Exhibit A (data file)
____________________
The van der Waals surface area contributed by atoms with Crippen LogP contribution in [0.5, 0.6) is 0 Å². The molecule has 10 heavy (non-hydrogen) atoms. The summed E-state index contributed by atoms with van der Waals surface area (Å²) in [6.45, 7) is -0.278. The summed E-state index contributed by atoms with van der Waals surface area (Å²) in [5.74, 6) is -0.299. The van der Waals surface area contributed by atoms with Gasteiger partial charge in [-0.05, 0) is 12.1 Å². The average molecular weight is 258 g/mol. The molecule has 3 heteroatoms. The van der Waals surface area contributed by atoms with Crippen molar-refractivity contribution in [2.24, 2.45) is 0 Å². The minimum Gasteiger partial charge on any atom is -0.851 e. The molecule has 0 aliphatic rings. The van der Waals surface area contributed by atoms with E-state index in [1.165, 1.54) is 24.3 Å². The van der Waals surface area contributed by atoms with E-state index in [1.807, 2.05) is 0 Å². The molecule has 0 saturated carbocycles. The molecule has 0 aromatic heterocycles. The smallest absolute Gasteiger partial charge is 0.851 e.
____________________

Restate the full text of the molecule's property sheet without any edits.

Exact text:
The van der Waals surface area contributed by atoms with Crippen LogP contribution in [0.5, 0.6) is 0 Å². The molecule has 10 heavy (non-hydrogen) atoms. The summed E-state index contributed by atoms with van der Waals surface area (Å²) in [6.45, 7) is -0.278. The summed E-state index contributed by atoms with van der Waals surface area (Å²) in [5.74, 6) is -0.299. The van der Waals surface area contributed by atoms with Gasteiger partial charge in [-0.05, 0) is 12.1 Å². The average molecular weight is 258 g/mol. The molecule has 3 heteroatoms. The van der Waals surface area contributed by atoms with Crippen molar-refractivity contribution in [2.24, 2.45) is 0 Å². The minimum Gasteiger partial charge on any atom is -0.851 e. The molecule has 0 aliphatic rings. The van der Waals surface area contributed by atoms with E-state index in [1.165, 1.54) is 24.3 Å². The van der Waals surface area contributed by atoms with E-state index in [1.807, 2.05) is 0 Å². The molecule has 0 saturated carbocycles. The molecule has 0 aromatic heterocycles. The smallest absolute Gasteiger partial charge is 0.851 e.